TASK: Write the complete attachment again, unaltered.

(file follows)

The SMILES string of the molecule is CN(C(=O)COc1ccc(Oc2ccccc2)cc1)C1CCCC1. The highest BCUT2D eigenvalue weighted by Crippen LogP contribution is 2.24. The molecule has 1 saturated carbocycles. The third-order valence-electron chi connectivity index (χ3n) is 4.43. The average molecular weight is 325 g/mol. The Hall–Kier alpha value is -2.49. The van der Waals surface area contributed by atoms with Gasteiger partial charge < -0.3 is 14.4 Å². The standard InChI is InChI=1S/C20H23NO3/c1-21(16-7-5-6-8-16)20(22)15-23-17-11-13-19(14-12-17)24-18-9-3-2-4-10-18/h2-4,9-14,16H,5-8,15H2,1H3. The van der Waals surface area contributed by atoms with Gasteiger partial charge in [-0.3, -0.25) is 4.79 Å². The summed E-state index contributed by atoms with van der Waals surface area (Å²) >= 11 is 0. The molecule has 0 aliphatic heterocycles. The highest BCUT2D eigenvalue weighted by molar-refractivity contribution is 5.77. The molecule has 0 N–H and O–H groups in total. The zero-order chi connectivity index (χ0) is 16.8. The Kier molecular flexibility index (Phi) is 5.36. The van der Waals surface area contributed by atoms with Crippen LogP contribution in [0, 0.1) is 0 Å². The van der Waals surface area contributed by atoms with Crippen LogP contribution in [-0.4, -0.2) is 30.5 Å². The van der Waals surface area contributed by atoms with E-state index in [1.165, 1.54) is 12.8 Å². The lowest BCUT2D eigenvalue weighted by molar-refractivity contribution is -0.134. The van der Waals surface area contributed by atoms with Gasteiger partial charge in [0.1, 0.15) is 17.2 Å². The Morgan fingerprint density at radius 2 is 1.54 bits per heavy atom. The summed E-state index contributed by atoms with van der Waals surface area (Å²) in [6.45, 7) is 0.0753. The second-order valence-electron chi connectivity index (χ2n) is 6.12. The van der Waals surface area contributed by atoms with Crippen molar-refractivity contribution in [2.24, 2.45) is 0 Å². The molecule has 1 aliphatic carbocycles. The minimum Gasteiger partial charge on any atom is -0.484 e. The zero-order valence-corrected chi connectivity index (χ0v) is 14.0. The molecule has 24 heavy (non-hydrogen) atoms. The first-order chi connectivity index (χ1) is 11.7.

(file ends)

The SMILES string of the molecule is CN(C(=O)COc1ccc(Oc2ccccc2)cc1)C1CCCC1. The highest BCUT2D eigenvalue weighted by Crippen LogP contribution is 2.24. The molecule has 1 saturated carbocycles. The third-order valence-electron chi connectivity index (χ3n) is 4.43. The average molecular weight is 325 g/mol. The Hall–Kier alpha value is -2.49. The van der Waals surface area contributed by atoms with Gasteiger partial charge < -0.3 is 14.4 Å². The standard InChI is InChI=1S/C20H23NO3/c1-21(16-7-5-6-8-16)20(22)15-23-17-11-13-19(14-12-17)24-18-9-3-2-4-10-18/h2-4,9-14,16H,5-8,15H2,1H3. The van der Waals surface area contributed by atoms with Gasteiger partial charge in [-0.3, -0.25) is 4.79 Å². The summed E-state index contributed by atoms with van der Waals surface area (Å²) >= 11 is 0. The molecule has 0 aliphatic heterocycles. The highest BCUT2D eigenvalue weighted by molar-refractivity contribution is 5.77. The molecule has 0 N–H and O–H groups in total. The zero-order chi connectivity index (χ0) is 16.8. The Kier molecular flexibility index (Phi) is 5.36. The van der Waals surface area contributed by atoms with Crippen LogP contribution in [0, 0.1) is 0 Å². The van der Waals surface area contributed by atoms with Crippen LogP contribution in [-0.4, -0.2) is 30.5 Å². The van der Waals surface area contributed by atoms with E-state index in [1.165, 1.54) is 12.8 Å². The lowest BCUT2D eigenvalue weighted by molar-refractivity contribution is -0.134. The van der Waals surface area contributed by atoms with Gasteiger partial charge in [0.1, 0.15) is 17.2 Å². The Morgan fingerprint density at radius 2 is 1.54 bits per heavy atom. The summed E-state index contributed by atoms with van der Waals surface area (Å²) in [6.45, 7) is 0.0753. The second-order valence-electron chi connectivity index (χ2n) is 6.12. The van der Waals surface area contributed by atoms with Crippen molar-refractivity contribution in [2.24, 2.45) is 0 Å². The molecule has 1 aliphatic carbocycles. The minimum Gasteiger partial charge on any atom is -0.484 e. The zero-order valence-corrected chi connectivity index (χ0v) is 14.0. The molecule has 24 heavy (non-hydrogen) atoms. The first-order chi connectivity index (χ1) is 11.7.